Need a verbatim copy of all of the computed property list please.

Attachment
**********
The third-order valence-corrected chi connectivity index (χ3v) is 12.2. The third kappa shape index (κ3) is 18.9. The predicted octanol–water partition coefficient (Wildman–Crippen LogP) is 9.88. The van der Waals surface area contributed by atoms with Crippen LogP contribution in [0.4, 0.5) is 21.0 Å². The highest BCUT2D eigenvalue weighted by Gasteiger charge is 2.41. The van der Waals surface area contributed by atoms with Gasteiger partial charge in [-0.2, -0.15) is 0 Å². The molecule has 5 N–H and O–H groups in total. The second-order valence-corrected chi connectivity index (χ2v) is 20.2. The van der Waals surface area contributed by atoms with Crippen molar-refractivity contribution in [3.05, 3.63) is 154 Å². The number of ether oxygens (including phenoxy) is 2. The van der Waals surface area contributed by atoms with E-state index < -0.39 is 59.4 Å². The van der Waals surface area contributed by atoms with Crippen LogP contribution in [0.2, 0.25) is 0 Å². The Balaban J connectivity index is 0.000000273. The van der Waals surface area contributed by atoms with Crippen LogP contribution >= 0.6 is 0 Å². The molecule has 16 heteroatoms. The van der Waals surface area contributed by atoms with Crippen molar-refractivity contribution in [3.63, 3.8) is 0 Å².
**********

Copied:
The third-order valence-corrected chi connectivity index (χ3v) is 12.2. The third kappa shape index (κ3) is 18.9. The predicted octanol–water partition coefficient (Wildman–Crippen LogP) is 9.88. The van der Waals surface area contributed by atoms with Crippen LogP contribution in [0.4, 0.5) is 21.0 Å². The highest BCUT2D eigenvalue weighted by Gasteiger charge is 2.41. The van der Waals surface area contributed by atoms with Gasteiger partial charge in [-0.2, -0.15) is 0 Å². The molecule has 5 N–H and O–H groups in total. The second-order valence-corrected chi connectivity index (χ2v) is 20.2. The van der Waals surface area contributed by atoms with Crippen molar-refractivity contribution in [3.05, 3.63) is 154 Å². The number of ether oxygens (including phenoxy) is 2. The van der Waals surface area contributed by atoms with E-state index < -0.39 is 59.4 Å². The van der Waals surface area contributed by atoms with Crippen LogP contribution in [0.2, 0.25) is 0 Å². The Balaban J connectivity index is 0.000000273. The van der Waals surface area contributed by atoms with Crippen LogP contribution >= 0.6 is 0 Å². The molecule has 16 heteroatoms. The van der Waals surface area contributed by atoms with Crippen molar-refractivity contribution in [3.63, 3.8) is 0 Å².